As many readers know, one of my hats comes emblazoned with the words “The New Criterion,” the monthly review of culture and the arts whose founding editor was my late friend and colleague Hilton Kramer. When Hilton and Sam Lipman started The New Criterion in 1982—it sounds even longer ago to say, “in the last century”—it was as a brash experiment: a magazine that was at once concerned with high culture and yet conservative in outlook.
Once upon a time, of course, such a conjunction would not have raised an eyebrow. But at least since the 1960s, and probably earlier, many conservatives had more or less ceded culture to the Left. There were essentially two reasons for this. One was that, for many conservatives, culture did not seem all that important. It did not seem to bear directly on the serious business of life: politics and economics, on the on hand, religion and family life on the other. The second reason many conservatives wrote off the world of culture had to do with what had become of cultural life in America: in short, it had fallen prey to the same deformations that made academic life in this country largely an exercise in socio-pathology. Who wanted that?
Into that unpromising landscape The New Criterion sallied like a clarion-bearing cavalry. From the very start, the magazine made an impression far greater than one would expect given its circulation. A good deal of the attention the magazine attracted was hostile. Indeed, our reputation was probably first cemented by our enemies, people who regarded The New Criterion almost as an impossibility. But in time, the magazine also attracted a stalwart circle of admirers. John O’Sullivan spoke for many when he described The New Criterion as “the best cultural review in the world.” The Wall Street Journal, in an op-ed published on the occasion of our 20th anniversary, said that The New Criterion “operates as a refuge for a civilizing element in short supply in contemporary America: honest criticism.” And Julian Symons, writing in the London Times Literary Supplement, said that “As a critical periodical, The New Criterion is probably more consistently worth reading than any other magazine in English.”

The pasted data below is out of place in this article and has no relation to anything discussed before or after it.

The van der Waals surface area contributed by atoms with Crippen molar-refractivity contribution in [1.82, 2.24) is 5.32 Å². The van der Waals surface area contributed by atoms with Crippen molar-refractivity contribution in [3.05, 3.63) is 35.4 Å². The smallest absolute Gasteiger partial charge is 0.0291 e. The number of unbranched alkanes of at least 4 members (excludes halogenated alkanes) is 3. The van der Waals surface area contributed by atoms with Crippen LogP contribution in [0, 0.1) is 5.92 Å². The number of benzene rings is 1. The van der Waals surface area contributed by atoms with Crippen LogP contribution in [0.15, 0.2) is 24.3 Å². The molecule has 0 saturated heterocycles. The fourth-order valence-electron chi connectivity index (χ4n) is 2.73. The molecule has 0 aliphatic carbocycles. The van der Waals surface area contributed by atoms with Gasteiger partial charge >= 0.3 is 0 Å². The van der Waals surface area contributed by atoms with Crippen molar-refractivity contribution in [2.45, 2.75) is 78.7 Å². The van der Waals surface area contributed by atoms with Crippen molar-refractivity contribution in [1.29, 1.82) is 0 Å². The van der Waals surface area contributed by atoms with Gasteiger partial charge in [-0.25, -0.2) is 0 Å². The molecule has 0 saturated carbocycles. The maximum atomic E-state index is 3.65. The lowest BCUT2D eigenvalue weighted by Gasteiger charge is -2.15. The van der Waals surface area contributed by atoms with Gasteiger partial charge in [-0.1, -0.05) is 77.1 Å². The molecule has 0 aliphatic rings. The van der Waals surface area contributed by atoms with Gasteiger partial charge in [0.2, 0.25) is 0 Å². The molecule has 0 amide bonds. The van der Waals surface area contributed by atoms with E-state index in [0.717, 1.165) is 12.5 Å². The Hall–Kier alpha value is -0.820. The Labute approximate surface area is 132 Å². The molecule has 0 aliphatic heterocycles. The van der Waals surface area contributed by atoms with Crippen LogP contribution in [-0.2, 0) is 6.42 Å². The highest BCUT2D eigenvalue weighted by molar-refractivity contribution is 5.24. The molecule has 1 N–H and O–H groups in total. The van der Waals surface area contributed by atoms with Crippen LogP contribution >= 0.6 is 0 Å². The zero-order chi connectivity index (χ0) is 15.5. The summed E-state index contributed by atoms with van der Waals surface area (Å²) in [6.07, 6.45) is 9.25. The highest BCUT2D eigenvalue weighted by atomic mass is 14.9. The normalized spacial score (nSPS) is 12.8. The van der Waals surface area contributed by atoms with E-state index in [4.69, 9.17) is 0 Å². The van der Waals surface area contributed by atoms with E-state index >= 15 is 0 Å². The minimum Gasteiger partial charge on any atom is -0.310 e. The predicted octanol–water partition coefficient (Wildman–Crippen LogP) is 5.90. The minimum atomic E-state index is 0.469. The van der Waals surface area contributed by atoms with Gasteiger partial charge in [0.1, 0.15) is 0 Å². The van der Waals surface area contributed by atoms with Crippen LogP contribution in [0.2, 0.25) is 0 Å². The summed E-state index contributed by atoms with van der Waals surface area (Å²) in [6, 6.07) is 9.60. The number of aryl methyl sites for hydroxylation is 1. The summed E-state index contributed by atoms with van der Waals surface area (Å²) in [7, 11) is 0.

High praise, which we endeavor to live up to. In order to do that, however, we have come to depend increasingly on our extended family of readers. The New Criterion is a small, rambunctious, not-for-profit enterprise that could not exist without the enthusiastic support of its friends. I hope that as the year toddles to a close some of my readers will spare a beneficent thought for The New Criterion and will make a donation. We’ve made it preposterously simple. All you need to do is click here to donate to The New Criterion. Thank you in advance for your support.